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What You Need to Know About InfertilityThere are several factors that can contribute to infertility, and you likely have many questions. Here are some answers to the ones we hear the most to help you take the first step towards treatment.
Is infertility just a woman’s problem?While fertility is often thought of as a woman's problem, it is important to recognize that both men and women can experience fertility issues equally. Additionally, there are a variety of factors that can impact fertility in both men and women, including age, lifestyle choices, and medical conditions.
What causes infertility in women?There are several factors that can cause infertility in women. One of the most common is irregular or abnormal ovulation, which accounts for approximately 25 percent of all female infertility problems. Another factor is body weight, with 12 percent of all infertility cases being under or over a weight range deemed optimal for fertility. The good news is that your fertility improves by attaining and maintaining a weight within that optimal range. Smoking is another significant factor, as up to 13 percent of female infertility is caused by cigarette smoking. Additionally, pregnant women who smoke are at higher risk for miscarriage. Sexually transmitted infections such as chlamydia can also cause infertility if left untreated; chlamydia alone causes about 4 to 5 million infections annually in the United States. It is important to note that these are only some of the causes that lead to infertility in women, and every individual has a unique circumstance to why they can’t conceive. Our physicians are skilled in diagnosing fertility problems and will help create a care plan to meet your individual needs.
What increases a woman’s risk of infertility?Many factors can increase a woman's risk of infertility. Here are the most common ones:
- Age is the most significant factor, as fertility naturally declines as women get older. Not only do you have fewer eggs as you age, but the quality also declines. At age 30, a woman typically has a 20% chance each month of conceiving naturally. By the age of 40, a woman’s chance of getting pregnant naturally is 5% each month.
- Smoking and excessive alcohol use can also have negative impacts on fertility, as they can damage the reproductive organs and disrupt hormonal balances.
- Being overweight or underweight can also contribute to infertility, as it can impact the body's ability to ovulate regularly.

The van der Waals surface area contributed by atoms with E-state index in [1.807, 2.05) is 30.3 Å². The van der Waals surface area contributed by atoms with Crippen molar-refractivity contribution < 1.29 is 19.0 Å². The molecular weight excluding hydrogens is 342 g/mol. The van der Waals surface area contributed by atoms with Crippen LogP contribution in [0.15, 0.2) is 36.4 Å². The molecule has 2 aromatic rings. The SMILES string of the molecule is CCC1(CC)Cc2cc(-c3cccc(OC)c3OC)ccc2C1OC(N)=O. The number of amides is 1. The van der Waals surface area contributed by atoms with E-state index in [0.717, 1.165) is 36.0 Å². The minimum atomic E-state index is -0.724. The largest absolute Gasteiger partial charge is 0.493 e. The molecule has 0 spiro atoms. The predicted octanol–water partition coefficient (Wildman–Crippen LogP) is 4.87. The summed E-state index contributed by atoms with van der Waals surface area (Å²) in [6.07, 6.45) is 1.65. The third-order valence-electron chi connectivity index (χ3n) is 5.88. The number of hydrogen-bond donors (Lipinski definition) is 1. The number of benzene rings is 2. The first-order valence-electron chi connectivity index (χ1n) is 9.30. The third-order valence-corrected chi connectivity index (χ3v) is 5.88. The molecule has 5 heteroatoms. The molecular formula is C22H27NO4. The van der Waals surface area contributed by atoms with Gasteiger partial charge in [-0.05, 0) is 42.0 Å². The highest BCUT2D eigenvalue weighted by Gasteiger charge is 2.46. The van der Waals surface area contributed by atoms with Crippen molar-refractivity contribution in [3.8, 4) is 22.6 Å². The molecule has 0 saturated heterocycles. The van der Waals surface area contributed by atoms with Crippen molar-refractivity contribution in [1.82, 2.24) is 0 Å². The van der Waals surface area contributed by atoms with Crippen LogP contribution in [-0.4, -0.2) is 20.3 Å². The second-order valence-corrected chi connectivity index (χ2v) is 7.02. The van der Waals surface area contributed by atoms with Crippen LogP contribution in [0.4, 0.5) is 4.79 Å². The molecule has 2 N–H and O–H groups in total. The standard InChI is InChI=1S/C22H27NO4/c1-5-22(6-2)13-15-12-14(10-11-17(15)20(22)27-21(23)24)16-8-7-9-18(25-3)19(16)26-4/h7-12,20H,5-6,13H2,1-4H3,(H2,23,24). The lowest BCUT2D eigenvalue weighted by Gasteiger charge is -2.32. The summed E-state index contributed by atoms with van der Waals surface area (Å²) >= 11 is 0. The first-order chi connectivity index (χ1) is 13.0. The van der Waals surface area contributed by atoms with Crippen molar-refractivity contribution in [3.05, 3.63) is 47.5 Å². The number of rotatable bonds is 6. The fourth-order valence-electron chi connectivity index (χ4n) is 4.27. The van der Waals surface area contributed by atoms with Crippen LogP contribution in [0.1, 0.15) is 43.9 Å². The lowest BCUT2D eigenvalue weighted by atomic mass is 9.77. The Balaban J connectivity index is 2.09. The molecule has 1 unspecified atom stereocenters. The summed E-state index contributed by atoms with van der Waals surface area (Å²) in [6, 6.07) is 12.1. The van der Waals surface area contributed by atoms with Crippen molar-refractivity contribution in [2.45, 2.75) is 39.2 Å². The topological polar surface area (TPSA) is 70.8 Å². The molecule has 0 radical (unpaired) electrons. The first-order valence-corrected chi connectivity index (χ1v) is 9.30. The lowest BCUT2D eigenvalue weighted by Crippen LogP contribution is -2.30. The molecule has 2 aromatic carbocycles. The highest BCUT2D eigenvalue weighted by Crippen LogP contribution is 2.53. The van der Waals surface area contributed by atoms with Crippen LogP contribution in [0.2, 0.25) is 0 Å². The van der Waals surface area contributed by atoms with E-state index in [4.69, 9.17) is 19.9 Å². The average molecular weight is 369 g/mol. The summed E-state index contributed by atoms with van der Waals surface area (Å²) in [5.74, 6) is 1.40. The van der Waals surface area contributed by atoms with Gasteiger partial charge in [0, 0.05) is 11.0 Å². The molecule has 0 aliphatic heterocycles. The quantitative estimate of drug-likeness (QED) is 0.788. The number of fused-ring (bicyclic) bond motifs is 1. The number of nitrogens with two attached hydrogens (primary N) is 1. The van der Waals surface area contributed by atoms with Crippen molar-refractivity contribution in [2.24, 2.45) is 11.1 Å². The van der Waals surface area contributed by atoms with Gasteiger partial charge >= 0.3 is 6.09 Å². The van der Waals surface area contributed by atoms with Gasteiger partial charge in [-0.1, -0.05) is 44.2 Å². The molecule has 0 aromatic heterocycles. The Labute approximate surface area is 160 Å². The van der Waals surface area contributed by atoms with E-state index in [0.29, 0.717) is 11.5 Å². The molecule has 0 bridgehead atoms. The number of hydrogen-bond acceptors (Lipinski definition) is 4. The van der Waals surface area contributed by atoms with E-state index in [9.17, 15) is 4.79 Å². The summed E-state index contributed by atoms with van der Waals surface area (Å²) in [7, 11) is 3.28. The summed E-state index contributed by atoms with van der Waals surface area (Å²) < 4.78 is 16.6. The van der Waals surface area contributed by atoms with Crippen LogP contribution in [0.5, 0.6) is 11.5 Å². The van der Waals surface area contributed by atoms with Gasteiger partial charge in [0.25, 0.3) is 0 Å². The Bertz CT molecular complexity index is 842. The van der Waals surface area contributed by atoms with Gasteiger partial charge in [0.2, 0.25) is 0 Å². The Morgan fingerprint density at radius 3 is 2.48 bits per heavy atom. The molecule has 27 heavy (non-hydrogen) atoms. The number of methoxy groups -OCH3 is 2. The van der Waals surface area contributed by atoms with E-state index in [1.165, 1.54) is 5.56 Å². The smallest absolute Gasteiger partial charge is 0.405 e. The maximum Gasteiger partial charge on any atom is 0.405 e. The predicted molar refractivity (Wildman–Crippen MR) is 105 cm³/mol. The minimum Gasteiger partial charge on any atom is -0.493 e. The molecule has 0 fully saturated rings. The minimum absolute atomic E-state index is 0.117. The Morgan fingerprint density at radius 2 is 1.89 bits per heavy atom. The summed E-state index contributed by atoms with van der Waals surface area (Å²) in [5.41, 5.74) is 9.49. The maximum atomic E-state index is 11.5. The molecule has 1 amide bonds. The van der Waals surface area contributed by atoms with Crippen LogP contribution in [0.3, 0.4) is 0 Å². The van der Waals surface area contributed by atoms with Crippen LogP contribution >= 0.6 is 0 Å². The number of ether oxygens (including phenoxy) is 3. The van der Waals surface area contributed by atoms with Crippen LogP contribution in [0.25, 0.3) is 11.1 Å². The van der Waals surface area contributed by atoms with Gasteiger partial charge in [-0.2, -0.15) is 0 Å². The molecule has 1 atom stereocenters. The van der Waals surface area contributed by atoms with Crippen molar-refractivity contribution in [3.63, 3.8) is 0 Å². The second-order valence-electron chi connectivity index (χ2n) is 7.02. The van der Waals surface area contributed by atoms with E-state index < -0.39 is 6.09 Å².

- Additionally, high levels of stress can interfere with ovulation and menstrual cycles, making it more difficult to conceive.
What causes infertility in men?Approximately 40% of infertility cases are related to the male. Infertility in men can be caused by a variety of factors. One common cause is low sperm count or poor sperm quality, which can be due to genetic factors, hormonal imbalances, or environmental factors such as exposure to chemicals or radiation. Other potential causes of male infertility include physical blockages in the reproductive system, injury or damage to the testicles, and certain medical conditions such as diabetes or infections. Lifestyle factors such as smoking, excessive alcohol consumption, and drug use can also contribute to male infertility. Infertility can affect men and women almost equally, which is why a fertility evaluation should include both partners to determine the best treatment plan.
What increases a man’s risk of infertility?Like women, there are several factors that can increase the risk of fertility issues. The most common concerns include:
- One factor is body weight, as being overweight or obese can negatively impact sperm production and quality.
- Smoking is another significant factor, as it can damage sperm DNA and reduce sperm count and motility.
- Excessive alcohol and drug use, including marijuana, can also decrease sperm quality and quantity.
- Exposure to environmental toxins such as pesticides, lead, and other chemicals can also have detrimental effects on male fertility.
- Additionally, certain medical conditions such as diabetes or infections may increase the risk of infertility in men.